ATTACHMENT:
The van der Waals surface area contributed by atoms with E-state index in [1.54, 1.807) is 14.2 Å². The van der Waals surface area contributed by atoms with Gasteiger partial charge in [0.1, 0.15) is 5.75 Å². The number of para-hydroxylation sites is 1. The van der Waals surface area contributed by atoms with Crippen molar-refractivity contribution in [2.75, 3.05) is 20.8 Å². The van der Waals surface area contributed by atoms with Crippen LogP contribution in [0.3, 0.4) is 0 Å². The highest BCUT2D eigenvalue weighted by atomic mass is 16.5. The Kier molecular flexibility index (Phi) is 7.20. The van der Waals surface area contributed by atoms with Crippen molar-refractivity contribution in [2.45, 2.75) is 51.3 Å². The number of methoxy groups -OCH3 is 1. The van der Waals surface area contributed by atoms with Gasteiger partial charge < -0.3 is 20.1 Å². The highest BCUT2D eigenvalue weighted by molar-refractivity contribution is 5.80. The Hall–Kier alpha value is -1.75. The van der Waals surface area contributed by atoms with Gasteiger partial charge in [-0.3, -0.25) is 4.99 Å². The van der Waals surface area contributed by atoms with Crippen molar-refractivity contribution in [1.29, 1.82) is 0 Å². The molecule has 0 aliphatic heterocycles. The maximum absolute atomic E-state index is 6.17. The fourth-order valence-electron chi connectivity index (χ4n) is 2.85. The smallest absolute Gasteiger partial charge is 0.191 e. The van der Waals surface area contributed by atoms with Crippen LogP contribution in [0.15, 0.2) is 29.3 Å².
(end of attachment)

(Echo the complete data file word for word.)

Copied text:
The van der Waals surface area contributed by atoms with E-state index in [1.54, 1.807) is 14.2 Å². The van der Waals surface area contributed by atoms with Gasteiger partial charge in [0.1, 0.15) is 5.75 Å². The number of para-hydroxylation sites is 1. The van der Waals surface area contributed by atoms with Crippen molar-refractivity contribution in [2.75, 3.05) is 20.8 Å². The van der Waals surface area contributed by atoms with Crippen LogP contribution in [0.3, 0.4) is 0 Å². The highest BCUT2D eigenvalue weighted by atomic mass is 16.5. The Kier molecular flexibility index (Phi) is 7.20. The van der Waals surface area contributed by atoms with Crippen molar-refractivity contribution in [2.45, 2.75) is 51.3 Å². The number of methoxy groups -OCH3 is 1. The van der Waals surface area contributed by atoms with Gasteiger partial charge < -0.3 is 20.1 Å². The highest BCUT2D eigenvalue weighted by molar-refractivity contribution is 5.80. The Hall–Kier alpha value is -1.75. The van der Waals surface area contributed by atoms with Gasteiger partial charge in [-0.3, -0.25) is 4.99 Å². The van der Waals surface area contributed by atoms with Crippen molar-refractivity contribution in [1.29, 1.82) is 0 Å². The molecule has 0 aliphatic heterocycles. The maximum absolute atomic E-state index is 6.17. The fourth-order valence-electron chi connectivity index (χ4n) is 2.85. The smallest absolute Gasteiger partial charge is 0.191 e. The van der Waals surface area contributed by atoms with Crippen LogP contribution in [0.15, 0.2) is 29.3 Å².